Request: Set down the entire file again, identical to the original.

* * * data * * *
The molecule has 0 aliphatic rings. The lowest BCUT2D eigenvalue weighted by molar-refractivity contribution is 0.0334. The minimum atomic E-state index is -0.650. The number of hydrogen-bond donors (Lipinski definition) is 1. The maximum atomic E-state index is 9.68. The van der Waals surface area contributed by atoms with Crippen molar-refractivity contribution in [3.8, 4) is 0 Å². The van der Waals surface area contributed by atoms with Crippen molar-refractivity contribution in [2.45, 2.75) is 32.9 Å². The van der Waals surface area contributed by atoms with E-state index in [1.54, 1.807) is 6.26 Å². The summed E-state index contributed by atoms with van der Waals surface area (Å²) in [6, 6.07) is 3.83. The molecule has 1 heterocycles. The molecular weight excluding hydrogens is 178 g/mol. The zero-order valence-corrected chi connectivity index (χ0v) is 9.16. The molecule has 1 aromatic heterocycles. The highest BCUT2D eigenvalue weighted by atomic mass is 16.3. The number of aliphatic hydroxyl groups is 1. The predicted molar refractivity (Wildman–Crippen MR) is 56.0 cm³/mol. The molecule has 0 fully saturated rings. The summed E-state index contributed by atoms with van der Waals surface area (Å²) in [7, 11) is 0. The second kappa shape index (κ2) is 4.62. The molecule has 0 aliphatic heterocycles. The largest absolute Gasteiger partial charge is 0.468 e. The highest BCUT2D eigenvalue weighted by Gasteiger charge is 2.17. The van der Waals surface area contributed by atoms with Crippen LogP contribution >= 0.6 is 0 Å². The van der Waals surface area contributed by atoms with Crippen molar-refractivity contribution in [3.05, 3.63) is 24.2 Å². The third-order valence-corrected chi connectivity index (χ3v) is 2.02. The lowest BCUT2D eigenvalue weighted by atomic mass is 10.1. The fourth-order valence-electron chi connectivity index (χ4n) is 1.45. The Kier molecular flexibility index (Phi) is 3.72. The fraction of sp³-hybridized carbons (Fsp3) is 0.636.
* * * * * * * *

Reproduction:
The molecule has 0 aliphatic rings. The lowest BCUT2D eigenvalue weighted by molar-refractivity contribution is 0.0334. The minimum atomic E-state index is -0.650. The number of hydrogen-bond donors (Lipinski definition) is 1. The maximum atomic E-state index is 9.68. The van der Waals surface area contributed by atoms with Crippen molar-refractivity contribution in [3.8, 4) is 0 Å². The van der Waals surface area contributed by atoms with Crippen molar-refractivity contribution in [2.45, 2.75) is 32.9 Å². The van der Waals surface area contributed by atoms with E-state index in [1.54, 1.807) is 6.26 Å². The summed E-state index contributed by atoms with van der Waals surface area (Å²) in [6, 6.07) is 3.83. The molecule has 1 heterocycles. The molecular weight excluding hydrogens is 178 g/mol. The zero-order valence-corrected chi connectivity index (χ0v) is 9.16. The molecule has 1 aromatic heterocycles. The highest BCUT2D eigenvalue weighted by atomic mass is 16.3. The number of aliphatic hydroxyl groups is 1. The predicted molar refractivity (Wildman–Crippen MR) is 56.0 cm³/mol. The molecule has 0 fully saturated rings. The summed E-state index contributed by atoms with van der Waals surface area (Å²) in [7, 11) is 0. The second kappa shape index (κ2) is 4.62. The molecule has 0 aliphatic heterocycles. The largest absolute Gasteiger partial charge is 0.468 e. The highest BCUT2D eigenvalue weighted by Gasteiger charge is 2.17. The van der Waals surface area contributed by atoms with Crippen LogP contribution >= 0.6 is 0 Å². The van der Waals surface area contributed by atoms with Crippen molar-refractivity contribution in [3.05, 3.63) is 24.2 Å². The third-order valence-corrected chi connectivity index (χ3v) is 2.02. The lowest BCUT2D eigenvalue weighted by atomic mass is 10.1. The fourth-order valence-electron chi connectivity index (χ4n) is 1.45. The Kier molecular flexibility index (Phi) is 3.72. The fraction of sp³-hybridized carbons (Fsp3) is 0.636.